Ever since Watson and Crick got to thinking about things genetic, the scientific community, with the help of modern technology and all that good stuff, has been giving us more and more excuses for misbehaving.
I was not surprised, therefore, to read in the newest novel by Richard Russo a perfect example of this by his first-person narrator, who says that one of the important ideas that surprised him on the way to manhood was the discovery that people behave as they do because of who they are. In the story, he is made aware that a classmate who frequently ends up in jail for robbery, despite being "smart enough to learn from his mistakes" is not, in fact, "a thief because he steals" but "steals because he is a thief."
In times gone by, people were held accountable for their every act. You borrowed money you couldn't repay, you went to jail. You lifted a loaf of bread because you were starving and you were sent to jail to starve there. Thousands were chained in madhouses because they misbehaved in public. No one was ever given a second chance, and prisons were in no way intended to "rehabilitate" or educate, merely to punish.
Now we show leniency to those who commit crimes while insane or under the influence of drugs - or failure to take prescribed drugs. Will a genetic predisposition toward larceny, violence, or other anti-social behavior one day be the cornerstone of criminal law? It's a tantalizing thought.
Brain scientists have been toying with the idea that there may be a "God gene." Which should lead us all to be more tolerant than we are toward atheists. After all, they may be simply genetically deficient, not willfully "wrong." I am indebted to a Columbia University professor of Buddhist studies for the insightful suggestion that we inherit a "spirituality" gene from the person we were in an earlier life. "The spirituality gene helps establish a general trust in the universe, a sense of openness and generosity," he said.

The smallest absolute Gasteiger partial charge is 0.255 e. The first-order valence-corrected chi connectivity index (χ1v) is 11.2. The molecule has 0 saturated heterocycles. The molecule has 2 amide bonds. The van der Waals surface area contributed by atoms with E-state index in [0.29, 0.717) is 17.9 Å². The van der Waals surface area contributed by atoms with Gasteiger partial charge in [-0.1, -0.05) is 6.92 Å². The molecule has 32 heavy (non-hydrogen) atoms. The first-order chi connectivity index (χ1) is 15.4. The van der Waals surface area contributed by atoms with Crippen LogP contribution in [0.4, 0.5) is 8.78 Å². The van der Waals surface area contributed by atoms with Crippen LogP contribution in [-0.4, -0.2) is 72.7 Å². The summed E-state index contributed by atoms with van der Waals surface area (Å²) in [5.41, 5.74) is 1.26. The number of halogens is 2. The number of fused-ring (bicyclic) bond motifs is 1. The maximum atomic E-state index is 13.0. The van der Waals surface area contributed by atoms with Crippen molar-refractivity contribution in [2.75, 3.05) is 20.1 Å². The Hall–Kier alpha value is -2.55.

That ties in nicely with something called the Williams Syndrome, reported by a geneticist who says that some of us are "born nice" because we are missing a small segment of Chromosome 7. Such good folk are terrible with numbers and friendly to such a degree that they have zero fear of strangers. In other words, the "shy guys" are normal; it's the extroverts that are genetically deprived.
A popular course in college when I was there was "Abnormal Psychology." We expected to learn why apparent decent citizens or fictional characters like Dr. Jekyll suddenly became monsters like Mr. Hyde. We thought it was because something "went wrong" with their brain wiring. Now we have to ask whether they are just genetically "different."
I'm sure you've all heard about investigations intended to prove that either heredity or environment dominates our personal behaviors. That was everyone's favorite debating topic when I was in high school and, as far as I know, neither side ever drew a clean-cut victory in the debate. Don't hear as much on that question of late. Perhaps they've run out of identical twins, separated at birth, to study.
I know what you're thinking. You're saying, "What ever happened to free will?" Surely we choose some things in our lives. Well, so far I've not found one geneticist who says we don't get to choose our political affiliations, based, of course, on what our parents tell us is wrong or right with the parties they affiliate with. However, I recently read that whether we become regular voters or not depends on whether we have a certain gene that … ENOUGH already!!